Before Target rebranded in the ’90s, there wasn’t much setting it apart from other discount retailers like K-Mart or Walmart. But by developing deals with high-profile designers it turned its brand into something extraordinary and is now the second largest discount retailer in the U.S.
Its brand story — selling designer apparel and merchandise at discount prices — was written, and this one small difference defined the brand. What Target did was smart but not necessarily difficult. You, too, can make changes to boost your brand and better tell your brand story.
But what is a brand story? It’s a narrative that surrounds the facts and feelings created by your brand. Brand stories inspire an emotional reaction, which is important because many consumers make choices based on their emotional response to a business. Think of your brand story as the personality of your business. Are you humorous? Are you honest, charitable or reliable?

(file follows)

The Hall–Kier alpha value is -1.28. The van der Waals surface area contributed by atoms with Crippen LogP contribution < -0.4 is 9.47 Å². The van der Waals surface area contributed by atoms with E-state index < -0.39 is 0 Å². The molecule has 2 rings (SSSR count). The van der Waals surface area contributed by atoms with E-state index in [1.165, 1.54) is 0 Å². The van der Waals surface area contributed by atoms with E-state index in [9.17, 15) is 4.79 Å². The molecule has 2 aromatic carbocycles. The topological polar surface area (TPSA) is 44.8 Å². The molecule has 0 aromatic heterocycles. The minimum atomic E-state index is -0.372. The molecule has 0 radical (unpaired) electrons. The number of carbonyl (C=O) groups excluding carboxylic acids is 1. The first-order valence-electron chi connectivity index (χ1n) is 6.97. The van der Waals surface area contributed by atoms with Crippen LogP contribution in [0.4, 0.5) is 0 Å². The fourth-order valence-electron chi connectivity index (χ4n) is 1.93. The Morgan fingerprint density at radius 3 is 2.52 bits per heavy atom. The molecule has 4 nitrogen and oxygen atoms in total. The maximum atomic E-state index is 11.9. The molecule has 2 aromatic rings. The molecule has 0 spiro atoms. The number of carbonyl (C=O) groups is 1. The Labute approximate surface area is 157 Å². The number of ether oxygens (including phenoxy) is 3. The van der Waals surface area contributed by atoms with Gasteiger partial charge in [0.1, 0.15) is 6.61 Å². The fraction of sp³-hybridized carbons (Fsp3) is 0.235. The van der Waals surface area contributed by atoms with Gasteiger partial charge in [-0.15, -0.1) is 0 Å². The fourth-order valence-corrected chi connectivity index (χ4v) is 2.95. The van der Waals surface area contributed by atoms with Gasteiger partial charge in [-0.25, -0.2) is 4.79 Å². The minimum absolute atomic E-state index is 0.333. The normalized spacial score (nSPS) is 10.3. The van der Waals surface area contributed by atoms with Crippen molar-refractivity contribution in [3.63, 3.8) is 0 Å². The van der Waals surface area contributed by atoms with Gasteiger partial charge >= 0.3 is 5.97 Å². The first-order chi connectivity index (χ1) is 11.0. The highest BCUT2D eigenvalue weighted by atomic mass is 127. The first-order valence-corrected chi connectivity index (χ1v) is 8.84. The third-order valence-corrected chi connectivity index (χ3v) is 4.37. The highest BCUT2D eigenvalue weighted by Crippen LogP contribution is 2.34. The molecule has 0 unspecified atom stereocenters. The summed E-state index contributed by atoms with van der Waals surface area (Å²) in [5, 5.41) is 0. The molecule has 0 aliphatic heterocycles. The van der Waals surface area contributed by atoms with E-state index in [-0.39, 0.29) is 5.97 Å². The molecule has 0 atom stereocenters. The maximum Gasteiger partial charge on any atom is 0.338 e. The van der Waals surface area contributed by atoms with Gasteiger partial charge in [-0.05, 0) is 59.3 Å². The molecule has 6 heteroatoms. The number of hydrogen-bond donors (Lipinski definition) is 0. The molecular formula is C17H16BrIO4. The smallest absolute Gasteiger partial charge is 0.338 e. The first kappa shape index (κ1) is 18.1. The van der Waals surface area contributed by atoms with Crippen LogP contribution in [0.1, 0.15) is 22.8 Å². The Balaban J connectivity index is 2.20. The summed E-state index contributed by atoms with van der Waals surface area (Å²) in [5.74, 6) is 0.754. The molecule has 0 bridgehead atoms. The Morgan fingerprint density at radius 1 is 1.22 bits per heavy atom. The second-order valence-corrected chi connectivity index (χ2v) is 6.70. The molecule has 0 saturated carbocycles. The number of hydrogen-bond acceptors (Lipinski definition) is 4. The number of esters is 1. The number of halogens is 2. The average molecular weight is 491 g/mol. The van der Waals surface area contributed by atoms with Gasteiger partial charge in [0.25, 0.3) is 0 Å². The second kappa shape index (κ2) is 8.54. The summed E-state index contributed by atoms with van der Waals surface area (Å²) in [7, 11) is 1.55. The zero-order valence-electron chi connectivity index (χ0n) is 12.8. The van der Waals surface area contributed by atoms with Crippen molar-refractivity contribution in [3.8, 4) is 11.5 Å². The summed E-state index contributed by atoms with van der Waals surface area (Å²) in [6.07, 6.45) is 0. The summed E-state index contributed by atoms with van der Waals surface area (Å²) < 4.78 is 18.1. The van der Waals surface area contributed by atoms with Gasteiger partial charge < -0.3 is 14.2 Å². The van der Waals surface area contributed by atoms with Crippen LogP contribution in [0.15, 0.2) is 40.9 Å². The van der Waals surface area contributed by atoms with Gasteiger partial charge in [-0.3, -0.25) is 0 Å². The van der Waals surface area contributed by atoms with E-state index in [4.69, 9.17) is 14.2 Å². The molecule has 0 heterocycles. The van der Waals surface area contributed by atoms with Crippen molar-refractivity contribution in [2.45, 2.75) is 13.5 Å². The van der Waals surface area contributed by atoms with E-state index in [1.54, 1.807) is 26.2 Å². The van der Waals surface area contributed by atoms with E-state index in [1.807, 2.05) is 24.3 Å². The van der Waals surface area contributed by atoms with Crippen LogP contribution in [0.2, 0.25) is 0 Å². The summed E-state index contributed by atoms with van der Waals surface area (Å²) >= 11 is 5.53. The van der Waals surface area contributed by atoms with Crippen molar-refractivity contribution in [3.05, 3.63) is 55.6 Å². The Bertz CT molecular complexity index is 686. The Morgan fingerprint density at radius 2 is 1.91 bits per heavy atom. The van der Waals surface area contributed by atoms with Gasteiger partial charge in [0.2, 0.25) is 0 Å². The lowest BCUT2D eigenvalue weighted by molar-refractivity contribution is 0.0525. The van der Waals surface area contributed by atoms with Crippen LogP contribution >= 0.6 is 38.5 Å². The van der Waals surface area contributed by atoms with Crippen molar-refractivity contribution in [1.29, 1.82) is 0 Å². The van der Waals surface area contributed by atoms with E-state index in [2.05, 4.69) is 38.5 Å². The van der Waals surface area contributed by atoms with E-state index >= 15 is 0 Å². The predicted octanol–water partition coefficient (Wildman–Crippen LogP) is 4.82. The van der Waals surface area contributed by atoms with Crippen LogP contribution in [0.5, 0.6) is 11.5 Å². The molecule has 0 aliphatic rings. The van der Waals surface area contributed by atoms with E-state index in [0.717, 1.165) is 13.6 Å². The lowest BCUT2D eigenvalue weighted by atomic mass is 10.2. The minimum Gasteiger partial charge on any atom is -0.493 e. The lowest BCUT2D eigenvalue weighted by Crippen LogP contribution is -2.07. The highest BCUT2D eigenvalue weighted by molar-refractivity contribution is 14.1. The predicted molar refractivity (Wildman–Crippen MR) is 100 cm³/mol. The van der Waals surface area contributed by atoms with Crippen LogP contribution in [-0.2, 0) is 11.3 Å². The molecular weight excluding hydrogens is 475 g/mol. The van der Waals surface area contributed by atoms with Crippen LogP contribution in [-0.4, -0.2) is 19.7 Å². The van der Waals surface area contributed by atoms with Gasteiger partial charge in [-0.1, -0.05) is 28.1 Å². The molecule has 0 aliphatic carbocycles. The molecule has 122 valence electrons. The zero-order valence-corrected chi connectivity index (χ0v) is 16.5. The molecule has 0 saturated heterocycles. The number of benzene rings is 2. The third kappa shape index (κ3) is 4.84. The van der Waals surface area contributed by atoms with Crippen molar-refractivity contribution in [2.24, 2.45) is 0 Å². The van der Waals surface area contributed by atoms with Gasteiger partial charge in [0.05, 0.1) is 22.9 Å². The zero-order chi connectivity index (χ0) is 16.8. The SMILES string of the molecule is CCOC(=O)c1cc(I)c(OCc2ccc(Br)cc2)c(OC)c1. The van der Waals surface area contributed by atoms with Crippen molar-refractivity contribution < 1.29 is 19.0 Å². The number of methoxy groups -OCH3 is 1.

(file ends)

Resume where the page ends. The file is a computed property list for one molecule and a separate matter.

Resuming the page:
Telling your brand story can be as simple as consistently donating money to a charity or giving products with imperfections to those in need. Almost any business that survives long enough will be branded to some extent, but it’s important to take control and shape your brand story in your own way.
There are several misconceptions about business branding, and understanding each misconception is key to helping your business tell its brand story.
Misconception #1: Brands decide if their own brand story is meaningful.